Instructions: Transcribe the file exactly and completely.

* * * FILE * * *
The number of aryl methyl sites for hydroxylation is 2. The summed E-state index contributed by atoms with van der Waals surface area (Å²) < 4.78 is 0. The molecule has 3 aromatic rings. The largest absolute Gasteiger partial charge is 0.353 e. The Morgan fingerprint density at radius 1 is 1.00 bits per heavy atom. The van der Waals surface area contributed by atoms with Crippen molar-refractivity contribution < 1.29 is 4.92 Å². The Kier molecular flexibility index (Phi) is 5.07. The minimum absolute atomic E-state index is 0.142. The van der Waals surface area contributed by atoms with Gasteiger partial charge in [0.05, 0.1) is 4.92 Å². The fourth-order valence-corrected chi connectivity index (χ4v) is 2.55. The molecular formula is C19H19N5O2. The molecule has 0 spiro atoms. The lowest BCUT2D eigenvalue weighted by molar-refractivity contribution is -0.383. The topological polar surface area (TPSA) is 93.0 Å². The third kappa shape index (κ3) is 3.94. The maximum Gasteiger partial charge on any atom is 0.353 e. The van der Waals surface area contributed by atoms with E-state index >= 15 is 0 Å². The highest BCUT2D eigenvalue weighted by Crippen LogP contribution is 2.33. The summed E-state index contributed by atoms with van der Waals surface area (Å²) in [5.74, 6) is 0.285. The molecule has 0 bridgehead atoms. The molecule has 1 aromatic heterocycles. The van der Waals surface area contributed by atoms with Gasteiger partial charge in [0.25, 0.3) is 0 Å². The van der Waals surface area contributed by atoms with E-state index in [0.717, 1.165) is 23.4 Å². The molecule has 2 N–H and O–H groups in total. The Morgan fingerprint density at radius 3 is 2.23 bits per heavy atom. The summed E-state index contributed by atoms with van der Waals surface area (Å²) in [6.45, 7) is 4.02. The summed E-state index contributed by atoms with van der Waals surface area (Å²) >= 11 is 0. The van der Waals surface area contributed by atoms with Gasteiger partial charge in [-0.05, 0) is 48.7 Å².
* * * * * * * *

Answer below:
The number of aryl methyl sites for hydroxylation is 2. The summed E-state index contributed by atoms with van der Waals surface area (Å²) < 4.78 is 0. The molecule has 3 aromatic rings. The largest absolute Gasteiger partial charge is 0.353 e. The Morgan fingerprint density at radius 1 is 1.00 bits per heavy atom. The van der Waals surface area contributed by atoms with Crippen molar-refractivity contribution < 1.29 is 4.92 Å². The Kier molecular flexibility index (Phi) is 5.07. The minimum absolute atomic E-state index is 0.142. The van der Waals surface area contributed by atoms with Gasteiger partial charge in [0.05, 0.1) is 4.92 Å². The fourth-order valence-corrected chi connectivity index (χ4v) is 2.55. The molecular formula is C19H19N5O2. The molecule has 0 spiro atoms. The lowest BCUT2D eigenvalue weighted by molar-refractivity contribution is -0.383. The topological polar surface area (TPSA) is 93.0 Å². The third kappa shape index (κ3) is 3.94. The maximum Gasteiger partial charge on any atom is 0.353 e. The van der Waals surface area contributed by atoms with E-state index >= 15 is 0 Å². The highest BCUT2D eigenvalue weighted by Crippen LogP contribution is 2.33. The summed E-state index contributed by atoms with van der Waals surface area (Å²) in [5.74, 6) is 0.285. The molecule has 0 bridgehead atoms. The molecule has 1 aromatic heterocycles. The van der Waals surface area contributed by atoms with Gasteiger partial charge in [0.25, 0.3) is 0 Å². The van der Waals surface area contributed by atoms with E-state index in [0.717, 1.165) is 23.4 Å². The molecule has 2 N–H and O–H groups in total. The Morgan fingerprint density at radius 3 is 2.23 bits per heavy atom. The summed E-state index contributed by atoms with van der Waals surface area (Å²) in [6.45, 7) is 4.02. The summed E-state index contributed by atoms with van der Waals surface area (Å²) >= 11 is 0. The van der Waals surface area contributed by atoms with Gasteiger partial charge in [-0.05, 0) is 48.7 Å².